Saturday, November 13, 2010

First Place between Smith and Court

137-139 First Place, taken from the roof of 132 First Place, which was also torn down for the construction of the subway, and is where Hannah Senesh Community Day School is now located.

Many beautiful Carroll Gardens brownstones, adjacent to Smith Street, were torn down in the 1930s, to construct the Jay-Smith Street Subway Line, including these brownstones at 137-139 First Place, near Smith Street, where PS58 The Carroll School now stands. PS58 was built in 1958, and recently celebrated their 50th anniversary.

According to, the four-track Jay-Smith Street subway is part of the Brooklyn trunk line that begins at the junction of two pairs of single-track river tunnels from Manhattan. Two tracks for the IND A & C subway lines, from downtown Manhattan, turn into Jay Street at High Street and continue as the two middle tracks of the four-track line through the Jay Street-Borough Hall station, and disembark passengers on the inside of two island platforms. This subway connects at Schermerhorn and Smith Streets with the Fulton Street (Brooklyn) subway, which extends easterly from this junction to Rockaway Avenue and Fulton Street.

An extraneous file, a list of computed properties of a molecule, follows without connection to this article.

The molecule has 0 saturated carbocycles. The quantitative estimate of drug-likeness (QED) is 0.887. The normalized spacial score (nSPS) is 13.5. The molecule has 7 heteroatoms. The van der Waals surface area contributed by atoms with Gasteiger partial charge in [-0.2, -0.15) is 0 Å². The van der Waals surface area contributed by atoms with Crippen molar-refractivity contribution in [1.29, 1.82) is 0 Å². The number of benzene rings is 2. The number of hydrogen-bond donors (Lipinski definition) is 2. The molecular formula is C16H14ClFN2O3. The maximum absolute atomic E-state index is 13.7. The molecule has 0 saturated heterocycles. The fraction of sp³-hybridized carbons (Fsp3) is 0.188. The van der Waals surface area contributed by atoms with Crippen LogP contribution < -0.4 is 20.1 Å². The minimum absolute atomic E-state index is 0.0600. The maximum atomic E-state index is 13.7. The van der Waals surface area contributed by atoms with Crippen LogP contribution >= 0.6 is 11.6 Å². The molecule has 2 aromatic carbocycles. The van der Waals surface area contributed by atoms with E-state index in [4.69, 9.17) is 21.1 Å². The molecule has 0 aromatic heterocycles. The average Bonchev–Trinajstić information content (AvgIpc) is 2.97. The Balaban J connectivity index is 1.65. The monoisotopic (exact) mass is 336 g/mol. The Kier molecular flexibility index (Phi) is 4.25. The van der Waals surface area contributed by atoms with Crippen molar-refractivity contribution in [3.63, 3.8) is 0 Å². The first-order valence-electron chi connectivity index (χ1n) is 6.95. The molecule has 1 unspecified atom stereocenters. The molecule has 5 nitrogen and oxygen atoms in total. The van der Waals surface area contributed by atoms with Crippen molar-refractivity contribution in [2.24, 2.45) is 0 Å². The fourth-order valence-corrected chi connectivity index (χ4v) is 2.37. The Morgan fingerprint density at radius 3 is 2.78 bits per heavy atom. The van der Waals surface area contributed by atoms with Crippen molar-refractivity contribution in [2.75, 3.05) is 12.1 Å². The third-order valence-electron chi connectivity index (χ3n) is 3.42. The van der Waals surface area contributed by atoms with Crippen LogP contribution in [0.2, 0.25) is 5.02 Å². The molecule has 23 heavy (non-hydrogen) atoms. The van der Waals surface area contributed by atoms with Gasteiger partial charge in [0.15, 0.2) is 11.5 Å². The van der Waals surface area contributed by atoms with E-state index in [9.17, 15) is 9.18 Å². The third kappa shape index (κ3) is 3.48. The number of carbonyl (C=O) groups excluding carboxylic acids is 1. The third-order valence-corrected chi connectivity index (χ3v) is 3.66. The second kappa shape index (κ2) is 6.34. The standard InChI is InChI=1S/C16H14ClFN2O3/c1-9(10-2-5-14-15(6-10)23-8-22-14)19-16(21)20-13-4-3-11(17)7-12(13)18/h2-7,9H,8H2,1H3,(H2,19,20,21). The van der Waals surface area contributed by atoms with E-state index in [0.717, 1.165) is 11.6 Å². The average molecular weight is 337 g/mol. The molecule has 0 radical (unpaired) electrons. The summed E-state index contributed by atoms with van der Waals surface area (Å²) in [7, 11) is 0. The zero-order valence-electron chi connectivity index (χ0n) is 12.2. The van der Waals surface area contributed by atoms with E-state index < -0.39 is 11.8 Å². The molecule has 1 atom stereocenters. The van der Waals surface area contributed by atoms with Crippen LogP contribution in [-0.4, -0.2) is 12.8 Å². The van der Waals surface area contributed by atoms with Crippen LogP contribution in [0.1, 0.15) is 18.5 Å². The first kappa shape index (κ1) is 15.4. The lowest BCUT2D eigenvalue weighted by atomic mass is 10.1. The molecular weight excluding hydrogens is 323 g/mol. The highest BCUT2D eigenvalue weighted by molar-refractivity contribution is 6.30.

Two IND F-Line subway tracks, from Rutgers Street in Manhattan, reach Brooklyn at the foot of Jay Street, and continue to the Jay Street-Borough Hall Station, and disembark passengers on the outer side of the island platforms. South of Schermerhorn Street, the F subway line becomes a double-deck structure with two tracks on each level. The upper deck is for the local train. The lower level was for an express train that is no longer in service. The double-deck profile is maintained through the Bergen Street station and for half a mile beyond, as Smith Street is only 60 feet wide.

At the approach to the Carroll Street station, property was acquired starting at Union Street, so that the upper-level tracks could spread out so that the two lower-level tracks could rise on a 3-per-cent grade until all four tracks were on the same level. From the junction of the grades, the four tracks continue through an open cut and on an embankment as it approaches the Culver Line Viaduct, the 91-foot-tall cement railroad bridge that crosses over the Gowanus canal.

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